Say you're a progressive democrat trying to decide who to pick in the primary. It shouldn't be too difficult. After all, we know that democrats just love their candidates but, now that there are two frontrunners, who's going the wear the progressive mantle?
Obama jumps to an early lead on foreign policy. Clinton voted for the 2002 authorization to use force in Iraq that ultimately lead to the Iraq war. Obama couldn't have voted for or against it, not being in the Senate in 2002, but he's on record speaking forcefully against war at the time. Furthermore, even recently Clinton displayed a disturbing pliancy to the administration's foreign policy rhetoric by voting for the president's September, poke-Iran-with-a-stick resolution declaring the Iranian Revolutionary Guard a terrorist organization. (The Iranians responded by declaring the CIA a terrorist organization. . . touché, though lumping in the U.S. Army was just gratuitous.) So kudos to Obama for seeing the folly of hijacking U.S. foreign policy to get into pissing contests with middle-east despots. How does he do on the domestic front?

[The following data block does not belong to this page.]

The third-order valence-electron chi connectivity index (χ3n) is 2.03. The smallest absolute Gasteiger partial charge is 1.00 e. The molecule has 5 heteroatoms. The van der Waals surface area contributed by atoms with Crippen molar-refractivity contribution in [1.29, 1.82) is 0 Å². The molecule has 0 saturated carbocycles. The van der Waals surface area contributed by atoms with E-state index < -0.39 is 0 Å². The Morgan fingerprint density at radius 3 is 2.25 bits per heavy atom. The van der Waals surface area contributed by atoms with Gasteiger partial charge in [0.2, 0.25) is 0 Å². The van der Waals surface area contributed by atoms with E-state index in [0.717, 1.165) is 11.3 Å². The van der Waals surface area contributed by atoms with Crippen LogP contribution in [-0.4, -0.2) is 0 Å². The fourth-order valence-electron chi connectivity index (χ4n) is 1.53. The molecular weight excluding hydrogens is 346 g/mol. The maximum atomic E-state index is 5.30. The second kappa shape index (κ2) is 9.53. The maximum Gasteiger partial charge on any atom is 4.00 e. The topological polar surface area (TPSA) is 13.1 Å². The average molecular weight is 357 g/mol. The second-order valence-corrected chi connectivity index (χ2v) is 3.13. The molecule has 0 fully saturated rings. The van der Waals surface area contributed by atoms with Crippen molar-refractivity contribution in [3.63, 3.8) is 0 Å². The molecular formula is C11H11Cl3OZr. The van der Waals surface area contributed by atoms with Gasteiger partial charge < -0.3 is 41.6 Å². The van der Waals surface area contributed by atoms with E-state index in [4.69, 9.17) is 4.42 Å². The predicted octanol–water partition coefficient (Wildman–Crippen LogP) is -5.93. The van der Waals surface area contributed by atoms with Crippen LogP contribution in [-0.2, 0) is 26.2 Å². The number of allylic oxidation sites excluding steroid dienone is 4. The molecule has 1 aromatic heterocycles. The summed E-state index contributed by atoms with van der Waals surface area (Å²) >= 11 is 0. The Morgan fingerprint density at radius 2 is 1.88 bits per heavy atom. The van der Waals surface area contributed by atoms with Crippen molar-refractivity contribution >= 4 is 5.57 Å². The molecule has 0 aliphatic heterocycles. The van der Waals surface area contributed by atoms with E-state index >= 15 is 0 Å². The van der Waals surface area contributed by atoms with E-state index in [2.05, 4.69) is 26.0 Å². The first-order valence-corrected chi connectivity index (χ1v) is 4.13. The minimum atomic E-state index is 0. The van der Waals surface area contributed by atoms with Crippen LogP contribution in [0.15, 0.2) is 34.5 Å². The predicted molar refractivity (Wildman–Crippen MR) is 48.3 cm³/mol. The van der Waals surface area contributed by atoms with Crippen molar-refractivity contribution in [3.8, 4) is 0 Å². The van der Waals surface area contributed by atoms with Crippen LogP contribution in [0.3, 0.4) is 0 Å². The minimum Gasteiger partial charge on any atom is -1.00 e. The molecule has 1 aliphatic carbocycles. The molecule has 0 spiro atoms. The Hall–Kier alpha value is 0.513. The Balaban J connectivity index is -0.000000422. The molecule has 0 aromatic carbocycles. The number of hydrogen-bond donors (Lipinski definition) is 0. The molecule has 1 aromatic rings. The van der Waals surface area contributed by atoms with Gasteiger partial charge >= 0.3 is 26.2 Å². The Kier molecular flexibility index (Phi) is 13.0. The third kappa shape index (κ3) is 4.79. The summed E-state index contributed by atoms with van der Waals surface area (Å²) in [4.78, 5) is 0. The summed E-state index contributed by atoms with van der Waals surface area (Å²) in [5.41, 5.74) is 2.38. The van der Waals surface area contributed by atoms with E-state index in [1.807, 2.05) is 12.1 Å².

Sadly, not well. As Paul Krugman points out over and over and over and over and over again, a lot of Obama's domestic policy positions, specifically on health care and the economy, lie well to the right of reality. Hillary has a more credible health care plan and the sense to realize that, when dealing with the right-wing machine, a conciliatory stance is a weak one.
So what we need is a president who will keep the country out of horribly ill-conceived military debacles that compromise our security and standing in the world. In Iraq, people are dying. We also desperately need a president who will work to restore a strong middle class and really guarantee health care for all Americans. Here at home, people are dying.
To be honest, I'm not quite sure how to finish this. The fact is, they're both politicians (yes, Obama too) and it's hard to see, while they're trying to win the vacuous popularity contest that is the U.S. presidential election, what they'd actually do in office. Here's wishing the stakes weren't so high.